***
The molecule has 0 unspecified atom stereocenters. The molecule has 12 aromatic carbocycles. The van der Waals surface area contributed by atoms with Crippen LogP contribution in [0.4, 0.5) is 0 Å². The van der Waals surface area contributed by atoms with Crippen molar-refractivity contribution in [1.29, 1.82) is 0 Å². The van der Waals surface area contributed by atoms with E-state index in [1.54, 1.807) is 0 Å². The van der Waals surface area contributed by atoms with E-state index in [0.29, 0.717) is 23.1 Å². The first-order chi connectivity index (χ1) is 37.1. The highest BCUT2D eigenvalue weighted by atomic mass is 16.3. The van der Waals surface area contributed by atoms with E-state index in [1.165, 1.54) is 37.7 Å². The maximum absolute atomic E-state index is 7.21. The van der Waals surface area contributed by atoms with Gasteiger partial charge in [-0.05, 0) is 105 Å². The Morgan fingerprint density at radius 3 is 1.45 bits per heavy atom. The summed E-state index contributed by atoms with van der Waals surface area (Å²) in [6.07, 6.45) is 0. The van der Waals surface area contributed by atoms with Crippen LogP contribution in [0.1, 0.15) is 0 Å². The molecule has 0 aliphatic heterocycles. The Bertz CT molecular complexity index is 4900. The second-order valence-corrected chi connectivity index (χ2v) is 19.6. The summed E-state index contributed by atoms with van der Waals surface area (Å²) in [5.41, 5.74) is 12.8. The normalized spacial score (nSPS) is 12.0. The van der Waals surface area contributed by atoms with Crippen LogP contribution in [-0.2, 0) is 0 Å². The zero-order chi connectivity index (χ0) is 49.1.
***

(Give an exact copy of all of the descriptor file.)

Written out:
The molecule has 0 unspecified atom stereocenters. The molecule has 12 aromatic carbocycles. The van der Waals surface area contributed by atoms with Crippen LogP contribution in [0.4, 0.5) is 0 Å². The van der Waals surface area contributed by atoms with Crippen molar-refractivity contribution in [1.29, 1.82) is 0 Å². The van der Waals surface area contributed by atoms with E-state index in [1.54, 1.807) is 0 Å². The van der Waals surface area contributed by atoms with E-state index in [0.29, 0.717) is 23.1 Å². The first-order chi connectivity index (χ1) is 37.1. The highest BCUT2D eigenvalue weighted by atomic mass is 16.3. The van der Waals surface area contributed by atoms with E-state index in [1.165, 1.54) is 37.7 Å². The maximum absolute atomic E-state index is 7.21. The van der Waals surface area contributed by atoms with Gasteiger partial charge in [-0.05, 0) is 105 Å². The Morgan fingerprint density at radius 3 is 1.45 bits per heavy atom. The summed E-state index contributed by atoms with van der Waals surface area (Å²) in [6.07, 6.45) is 0. The van der Waals surface area contributed by atoms with Crippen LogP contribution in [0.1, 0.15) is 0 Å². The molecule has 0 aliphatic heterocycles. The Bertz CT molecular complexity index is 4900. The second-order valence-corrected chi connectivity index (χ2v) is 19.6. The summed E-state index contributed by atoms with van der Waals surface area (Å²) in [5.41, 5.74) is 12.8. The normalized spacial score (nSPS) is 12.0. The van der Waals surface area contributed by atoms with Crippen LogP contribution in [-0.2, 0) is 0 Å². The zero-order chi connectivity index (χ0) is 49.1.